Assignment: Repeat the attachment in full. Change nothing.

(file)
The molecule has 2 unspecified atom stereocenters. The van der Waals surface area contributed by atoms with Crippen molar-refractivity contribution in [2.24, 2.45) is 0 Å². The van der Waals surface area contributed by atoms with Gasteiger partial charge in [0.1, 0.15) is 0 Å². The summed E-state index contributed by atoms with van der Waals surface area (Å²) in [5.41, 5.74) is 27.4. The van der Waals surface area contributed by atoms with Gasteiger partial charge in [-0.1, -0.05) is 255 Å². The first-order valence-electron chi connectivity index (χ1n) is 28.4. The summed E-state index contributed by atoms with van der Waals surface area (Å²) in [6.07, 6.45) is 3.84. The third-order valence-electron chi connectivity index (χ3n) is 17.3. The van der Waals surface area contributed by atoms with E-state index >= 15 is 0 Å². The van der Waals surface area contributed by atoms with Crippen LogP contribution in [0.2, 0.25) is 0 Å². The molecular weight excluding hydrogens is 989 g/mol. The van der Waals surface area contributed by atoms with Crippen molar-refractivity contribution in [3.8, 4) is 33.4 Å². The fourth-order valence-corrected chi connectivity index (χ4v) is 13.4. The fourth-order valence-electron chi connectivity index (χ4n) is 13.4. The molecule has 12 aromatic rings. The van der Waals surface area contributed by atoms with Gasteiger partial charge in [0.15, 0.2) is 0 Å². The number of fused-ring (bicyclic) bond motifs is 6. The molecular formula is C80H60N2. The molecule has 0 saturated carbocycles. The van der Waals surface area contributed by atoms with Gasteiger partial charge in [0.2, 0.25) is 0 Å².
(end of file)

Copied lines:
The molecule has 2 unspecified atom stereocenters. The van der Waals surface area contributed by atoms with Crippen molar-refractivity contribution in [2.24, 2.45) is 0 Å². The van der Waals surface area contributed by atoms with Gasteiger partial charge in [0.1, 0.15) is 0 Å². The summed E-state index contributed by atoms with van der Waals surface area (Å²) in [5.41, 5.74) is 27.4. The van der Waals surface area contributed by atoms with Gasteiger partial charge in [-0.1, -0.05) is 255 Å². The first-order valence-electron chi connectivity index (χ1n) is 28.4. The summed E-state index contributed by atoms with van der Waals surface area (Å²) in [6.07, 6.45) is 3.84. The third-order valence-electron chi connectivity index (χ3n) is 17.3. The van der Waals surface area contributed by atoms with E-state index >= 15 is 0 Å². The van der Waals surface area contributed by atoms with Crippen LogP contribution in [0.2, 0.25) is 0 Å². The molecular weight excluding hydrogens is 989 g/mol. The van der Waals surface area contributed by atoms with Crippen molar-refractivity contribution in [3.8, 4) is 33.4 Å². The fourth-order valence-corrected chi connectivity index (χ4v) is 13.4. The fourth-order valence-electron chi connectivity index (χ4n) is 13.4. The molecule has 12 aromatic rings. The van der Waals surface area contributed by atoms with Gasteiger partial charge in [0.15, 0.2) is 0 Å². The number of fused-ring (bicyclic) bond motifs is 6. The molecular formula is C80H60N2. The molecule has 0 saturated carbocycles. The van der Waals surface area contributed by atoms with Gasteiger partial charge in [0.2, 0.25) is 0 Å².